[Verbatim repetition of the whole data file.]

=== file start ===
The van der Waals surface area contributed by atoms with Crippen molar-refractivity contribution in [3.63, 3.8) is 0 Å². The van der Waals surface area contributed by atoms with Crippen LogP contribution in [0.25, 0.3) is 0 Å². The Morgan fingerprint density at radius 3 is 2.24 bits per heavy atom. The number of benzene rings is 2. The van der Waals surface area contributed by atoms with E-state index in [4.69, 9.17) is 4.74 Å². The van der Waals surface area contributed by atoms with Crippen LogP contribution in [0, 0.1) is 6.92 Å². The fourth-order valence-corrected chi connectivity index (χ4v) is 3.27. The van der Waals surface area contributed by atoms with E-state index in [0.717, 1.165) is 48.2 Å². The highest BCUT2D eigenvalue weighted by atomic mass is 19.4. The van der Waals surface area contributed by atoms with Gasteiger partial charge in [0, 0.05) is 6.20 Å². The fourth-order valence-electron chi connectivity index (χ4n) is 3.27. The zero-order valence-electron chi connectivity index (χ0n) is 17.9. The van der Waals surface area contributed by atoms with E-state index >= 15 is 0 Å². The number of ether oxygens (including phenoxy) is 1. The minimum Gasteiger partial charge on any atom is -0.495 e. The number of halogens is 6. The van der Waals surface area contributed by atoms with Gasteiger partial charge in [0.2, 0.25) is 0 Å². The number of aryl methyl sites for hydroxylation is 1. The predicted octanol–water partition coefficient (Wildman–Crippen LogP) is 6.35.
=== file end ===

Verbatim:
The van der Waals surface area contributed by atoms with Crippen molar-refractivity contribution in [3.63, 3.8) is 0 Å². The van der Waals surface area contributed by atoms with Crippen LogP contribution in [0.25, 0.3) is 0 Å². The Morgan fingerprint density at radius 3 is 2.24 bits per heavy atom. The number of benzene rings is 2. The van der Waals surface area contributed by atoms with E-state index in [4.69, 9.17) is 4.74 Å². The van der Waals surface area contributed by atoms with Crippen LogP contribution in [0, 0.1) is 6.92 Å². The fourth-order valence-corrected chi connectivity index (χ4v) is 3.27. The van der Waals surface area contributed by atoms with E-state index in [0.717, 1.165) is 48.2 Å². The highest BCUT2D eigenvalue weighted by atomic mass is 19.4. The van der Waals surface area contributed by atoms with Gasteiger partial charge in [0, 0.05) is 6.20 Å². The fourth-order valence-electron chi connectivity index (χ4n) is 3.27. The zero-order valence-electron chi connectivity index (χ0n) is 17.9. The van der Waals surface area contributed by atoms with E-state index >= 15 is 0 Å². The number of ether oxygens (including phenoxy) is 1. The minimum Gasteiger partial charge on any atom is -0.495 e. The number of halogens is 6. The van der Waals surface area contributed by atoms with Gasteiger partial charge in [0.2, 0.25) is 0 Å². The number of aryl methyl sites for hydroxylation is 1. The predicted octanol–water partition coefficient (Wildman–Crippen LogP) is 6.35.